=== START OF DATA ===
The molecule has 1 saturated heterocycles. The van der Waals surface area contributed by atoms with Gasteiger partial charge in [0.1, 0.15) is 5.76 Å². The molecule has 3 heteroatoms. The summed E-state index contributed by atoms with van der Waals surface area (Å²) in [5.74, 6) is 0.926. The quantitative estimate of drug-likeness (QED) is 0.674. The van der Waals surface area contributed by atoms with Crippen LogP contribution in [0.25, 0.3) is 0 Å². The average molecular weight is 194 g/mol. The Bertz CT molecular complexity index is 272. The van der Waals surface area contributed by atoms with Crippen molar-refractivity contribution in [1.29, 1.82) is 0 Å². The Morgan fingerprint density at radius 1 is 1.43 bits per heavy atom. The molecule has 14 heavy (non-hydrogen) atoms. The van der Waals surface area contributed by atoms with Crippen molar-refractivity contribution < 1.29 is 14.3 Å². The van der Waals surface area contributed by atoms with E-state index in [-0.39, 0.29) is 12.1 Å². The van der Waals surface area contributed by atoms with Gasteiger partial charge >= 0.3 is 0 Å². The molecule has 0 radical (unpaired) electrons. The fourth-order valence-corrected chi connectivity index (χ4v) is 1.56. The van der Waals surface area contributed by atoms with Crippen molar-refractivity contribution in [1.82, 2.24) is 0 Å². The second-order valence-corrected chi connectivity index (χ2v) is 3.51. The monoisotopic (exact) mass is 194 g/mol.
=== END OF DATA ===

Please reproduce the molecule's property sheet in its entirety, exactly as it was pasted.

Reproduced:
The molecule has 1 saturated heterocycles. The van der Waals surface area contributed by atoms with Gasteiger partial charge in [0.1, 0.15) is 5.76 Å². The molecule has 3 heteroatoms. The summed E-state index contributed by atoms with van der Waals surface area (Å²) in [5.74, 6) is 0.926. The quantitative estimate of drug-likeness (QED) is 0.674. The van der Waals surface area contributed by atoms with Crippen LogP contribution in [0.25, 0.3) is 0 Å². The average molecular weight is 194 g/mol. The Bertz CT molecular complexity index is 272. The van der Waals surface area contributed by atoms with Crippen molar-refractivity contribution in [1.29, 1.82) is 0 Å². The Morgan fingerprint density at radius 1 is 1.43 bits per heavy atom. The molecule has 14 heavy (non-hydrogen) atoms. The van der Waals surface area contributed by atoms with Crippen molar-refractivity contribution < 1.29 is 14.3 Å². The van der Waals surface area contributed by atoms with E-state index in [-0.39, 0.29) is 12.1 Å². The van der Waals surface area contributed by atoms with Gasteiger partial charge >= 0.3 is 0 Å². The molecule has 0 radical (unpaired) electrons. The fourth-order valence-corrected chi connectivity index (χ4v) is 1.56. The van der Waals surface area contributed by atoms with Crippen molar-refractivity contribution in [1.82, 2.24) is 0 Å². The second-order valence-corrected chi connectivity index (χ2v) is 3.51. The monoisotopic (exact) mass is 194 g/mol.